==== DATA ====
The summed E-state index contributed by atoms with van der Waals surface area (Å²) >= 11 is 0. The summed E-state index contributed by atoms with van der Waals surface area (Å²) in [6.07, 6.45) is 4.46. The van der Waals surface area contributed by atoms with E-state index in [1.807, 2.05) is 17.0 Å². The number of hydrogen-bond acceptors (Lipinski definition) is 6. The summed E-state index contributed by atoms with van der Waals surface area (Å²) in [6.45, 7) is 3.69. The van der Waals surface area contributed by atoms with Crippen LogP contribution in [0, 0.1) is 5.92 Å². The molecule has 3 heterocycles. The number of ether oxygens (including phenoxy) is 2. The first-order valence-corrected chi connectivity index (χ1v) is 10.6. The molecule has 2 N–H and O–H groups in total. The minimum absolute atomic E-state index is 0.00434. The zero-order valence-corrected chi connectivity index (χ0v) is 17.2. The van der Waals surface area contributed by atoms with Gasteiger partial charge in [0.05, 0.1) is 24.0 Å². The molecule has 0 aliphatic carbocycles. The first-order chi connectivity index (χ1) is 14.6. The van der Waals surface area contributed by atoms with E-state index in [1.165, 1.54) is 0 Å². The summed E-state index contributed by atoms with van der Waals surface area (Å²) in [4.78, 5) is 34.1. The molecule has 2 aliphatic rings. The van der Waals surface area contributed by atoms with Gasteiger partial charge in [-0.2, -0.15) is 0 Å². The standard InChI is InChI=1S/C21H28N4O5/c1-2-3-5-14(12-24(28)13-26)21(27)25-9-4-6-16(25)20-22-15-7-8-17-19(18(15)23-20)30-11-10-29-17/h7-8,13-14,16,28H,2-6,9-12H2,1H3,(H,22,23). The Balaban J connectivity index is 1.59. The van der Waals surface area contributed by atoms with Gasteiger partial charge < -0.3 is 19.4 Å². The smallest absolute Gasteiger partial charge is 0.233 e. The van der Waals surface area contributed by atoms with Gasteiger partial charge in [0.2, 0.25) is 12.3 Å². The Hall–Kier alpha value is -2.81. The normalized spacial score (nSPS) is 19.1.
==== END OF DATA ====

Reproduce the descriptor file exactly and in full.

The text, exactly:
The summed E-state index contributed by atoms with van der Waals surface area (Å²) >= 11 is 0. The summed E-state index contributed by atoms with van der Waals surface area (Å²) in [6.07, 6.45) is 4.46. The van der Waals surface area contributed by atoms with E-state index in [1.807, 2.05) is 17.0 Å². The number of hydrogen-bond acceptors (Lipinski definition) is 6. The summed E-state index contributed by atoms with van der Waals surface area (Å²) in [6.45, 7) is 3.69. The van der Waals surface area contributed by atoms with Crippen LogP contribution in [0, 0.1) is 5.92 Å². The molecule has 3 heterocycles. The number of ether oxygens (including phenoxy) is 2. The first-order valence-corrected chi connectivity index (χ1v) is 10.6. The molecule has 2 N–H and O–H groups in total. The minimum absolute atomic E-state index is 0.00434. The zero-order valence-corrected chi connectivity index (χ0v) is 17.2. The van der Waals surface area contributed by atoms with Gasteiger partial charge in [0.05, 0.1) is 24.0 Å². The molecule has 0 aliphatic carbocycles. The first-order chi connectivity index (χ1) is 14.6. The van der Waals surface area contributed by atoms with E-state index in [1.165, 1.54) is 0 Å². The summed E-state index contributed by atoms with van der Waals surface area (Å²) in [4.78, 5) is 34.1. The molecule has 2 aliphatic rings. The van der Waals surface area contributed by atoms with Gasteiger partial charge in [-0.2, -0.15) is 0 Å². The standard InChI is InChI=1S/C21H28N4O5/c1-2-3-5-14(12-24(28)13-26)21(27)25-9-4-6-16(25)20-22-15-7-8-17-19(18(15)23-20)30-11-10-29-17/h7-8,13-14,16,28H,2-6,9-12H2,1H3,(H,22,23). The Balaban J connectivity index is 1.59. The van der Waals surface area contributed by atoms with Gasteiger partial charge < -0.3 is 19.4 Å². The smallest absolute Gasteiger partial charge is 0.233 e. The van der Waals surface area contributed by atoms with Gasteiger partial charge in [0.2, 0.25) is 12.3 Å². The Hall–Kier alpha value is -2.81. The normalized spacial score (nSPS) is 19.1.